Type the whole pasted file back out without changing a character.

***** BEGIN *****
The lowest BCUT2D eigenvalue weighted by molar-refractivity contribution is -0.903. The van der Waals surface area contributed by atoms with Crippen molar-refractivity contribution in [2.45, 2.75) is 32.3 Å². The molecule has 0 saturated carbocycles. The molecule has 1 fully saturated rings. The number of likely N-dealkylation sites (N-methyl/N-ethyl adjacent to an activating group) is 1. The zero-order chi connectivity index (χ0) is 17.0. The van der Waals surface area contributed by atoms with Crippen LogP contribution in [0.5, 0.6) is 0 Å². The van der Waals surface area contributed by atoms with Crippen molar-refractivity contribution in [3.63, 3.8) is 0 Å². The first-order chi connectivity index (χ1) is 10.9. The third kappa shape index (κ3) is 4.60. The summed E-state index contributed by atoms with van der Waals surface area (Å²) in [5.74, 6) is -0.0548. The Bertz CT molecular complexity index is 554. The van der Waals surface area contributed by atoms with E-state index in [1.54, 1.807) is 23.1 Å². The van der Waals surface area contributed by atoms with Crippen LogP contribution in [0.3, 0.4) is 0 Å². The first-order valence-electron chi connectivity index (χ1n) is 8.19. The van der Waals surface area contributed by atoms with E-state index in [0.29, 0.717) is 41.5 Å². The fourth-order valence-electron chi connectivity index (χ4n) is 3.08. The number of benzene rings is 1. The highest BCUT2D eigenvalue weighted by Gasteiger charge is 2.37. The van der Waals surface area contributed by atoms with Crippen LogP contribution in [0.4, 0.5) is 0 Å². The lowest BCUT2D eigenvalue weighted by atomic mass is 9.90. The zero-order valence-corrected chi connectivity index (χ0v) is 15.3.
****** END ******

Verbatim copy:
The lowest BCUT2D eigenvalue weighted by molar-refractivity contribution is -0.903. The van der Waals surface area contributed by atoms with Crippen molar-refractivity contribution in [2.45, 2.75) is 32.3 Å². The molecule has 0 saturated carbocycles. The molecule has 1 fully saturated rings. The number of likely N-dealkylation sites (N-methyl/N-ethyl adjacent to an activating group) is 1. The zero-order chi connectivity index (χ0) is 17.0. The van der Waals surface area contributed by atoms with Crippen LogP contribution in [0.5, 0.6) is 0 Å². The van der Waals surface area contributed by atoms with Crippen molar-refractivity contribution in [3.63, 3.8) is 0 Å². The first-order chi connectivity index (χ1) is 10.9. The third kappa shape index (κ3) is 4.60. The summed E-state index contributed by atoms with van der Waals surface area (Å²) in [5.74, 6) is -0.0548. The Bertz CT molecular complexity index is 554. The van der Waals surface area contributed by atoms with E-state index in [1.54, 1.807) is 23.1 Å². The van der Waals surface area contributed by atoms with Crippen LogP contribution in [0.3, 0.4) is 0 Å². The first-order valence-electron chi connectivity index (χ1n) is 8.19. The van der Waals surface area contributed by atoms with E-state index in [0.29, 0.717) is 41.5 Å². The fourth-order valence-electron chi connectivity index (χ4n) is 3.08. The number of benzene rings is 1. The highest BCUT2D eigenvalue weighted by Gasteiger charge is 2.37. The van der Waals surface area contributed by atoms with Crippen LogP contribution in [0.4, 0.5) is 0 Å². The lowest BCUT2D eigenvalue weighted by atomic mass is 9.90. The zero-order valence-corrected chi connectivity index (χ0v) is 15.3.